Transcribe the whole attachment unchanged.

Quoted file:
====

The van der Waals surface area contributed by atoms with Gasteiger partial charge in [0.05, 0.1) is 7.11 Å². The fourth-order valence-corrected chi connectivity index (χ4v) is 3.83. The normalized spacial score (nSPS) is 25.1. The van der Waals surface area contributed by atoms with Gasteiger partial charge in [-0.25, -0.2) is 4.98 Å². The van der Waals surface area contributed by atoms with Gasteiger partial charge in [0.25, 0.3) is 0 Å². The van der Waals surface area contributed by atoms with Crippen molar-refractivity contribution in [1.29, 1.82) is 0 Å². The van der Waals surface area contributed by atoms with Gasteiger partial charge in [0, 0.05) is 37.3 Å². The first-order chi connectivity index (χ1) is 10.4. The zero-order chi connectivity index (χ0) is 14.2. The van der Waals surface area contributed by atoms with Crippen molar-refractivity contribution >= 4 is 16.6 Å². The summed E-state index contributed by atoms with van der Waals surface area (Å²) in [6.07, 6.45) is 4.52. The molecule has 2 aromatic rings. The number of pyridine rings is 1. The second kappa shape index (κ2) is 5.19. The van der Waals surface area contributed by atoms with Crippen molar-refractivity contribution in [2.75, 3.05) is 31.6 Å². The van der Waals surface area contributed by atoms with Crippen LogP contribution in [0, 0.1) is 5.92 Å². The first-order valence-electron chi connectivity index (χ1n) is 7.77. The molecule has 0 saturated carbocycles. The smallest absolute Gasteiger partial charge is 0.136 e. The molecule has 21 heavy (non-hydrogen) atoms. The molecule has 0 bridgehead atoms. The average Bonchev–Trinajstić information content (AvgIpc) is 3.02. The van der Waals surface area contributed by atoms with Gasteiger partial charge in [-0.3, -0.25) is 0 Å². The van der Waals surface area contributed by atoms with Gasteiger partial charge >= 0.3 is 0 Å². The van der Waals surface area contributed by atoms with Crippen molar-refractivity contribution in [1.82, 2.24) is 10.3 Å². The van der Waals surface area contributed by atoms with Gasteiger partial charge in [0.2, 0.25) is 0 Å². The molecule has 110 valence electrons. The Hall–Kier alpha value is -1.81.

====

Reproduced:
The van der Waals surface area contributed by atoms with Gasteiger partial charge in [0.05, 0.1) is 7.11 Å². The fourth-order valence-corrected chi connectivity index (χ4v) is 3.83. The normalized spacial score (nSPS) is 25.1. The van der Waals surface area contributed by atoms with Gasteiger partial charge in [-0.25, -0.2) is 4.98 Å². The van der Waals surface area contributed by atoms with Gasteiger partial charge in [0.25, 0.3) is 0 Å². The van der Waals surface area contributed by atoms with Crippen molar-refractivity contribution in [1.29, 1.82) is 0 Å². The van der Waals surface area contributed by atoms with Gasteiger partial charge in [0, 0.05) is 37.3 Å². The first-order chi connectivity index (χ1) is 10.4. The zero-order chi connectivity index (χ0) is 14.2. The van der Waals surface area contributed by atoms with Crippen molar-refractivity contribution >= 4 is 16.6 Å². The summed E-state index contributed by atoms with van der Waals surface area (Å²) in [6.07, 6.45) is 4.52. The molecule has 2 aromatic rings. The number of pyridine rings is 1. The second kappa shape index (κ2) is 5.19. The van der Waals surface area contributed by atoms with Crippen molar-refractivity contribution in [2.75, 3.05) is 31.6 Å². The van der Waals surface area contributed by atoms with Crippen LogP contribution in [0, 0.1) is 5.92 Å². The first-order valence-electron chi connectivity index (χ1n) is 7.77. The molecule has 0 saturated carbocycles. The smallest absolute Gasteiger partial charge is 0.136 e. The molecule has 21 heavy (non-hydrogen) atoms. The molecule has 0 bridgehead atoms. The average Bonchev–Trinajstić information content (AvgIpc) is 3.02. The van der Waals surface area contributed by atoms with Gasteiger partial charge in [-0.3, -0.25) is 0 Å². The van der Waals surface area contributed by atoms with Gasteiger partial charge >= 0.3 is 0 Å². The van der Waals surface area contributed by atoms with Crippen molar-refractivity contribution in [1.82, 2.24) is 10.3 Å². The van der Waals surface area contributed by atoms with Gasteiger partial charge in [0.2, 0.25) is 0 Å². The molecule has 110 valence electrons. The Hall–Kier alpha value is -1.81.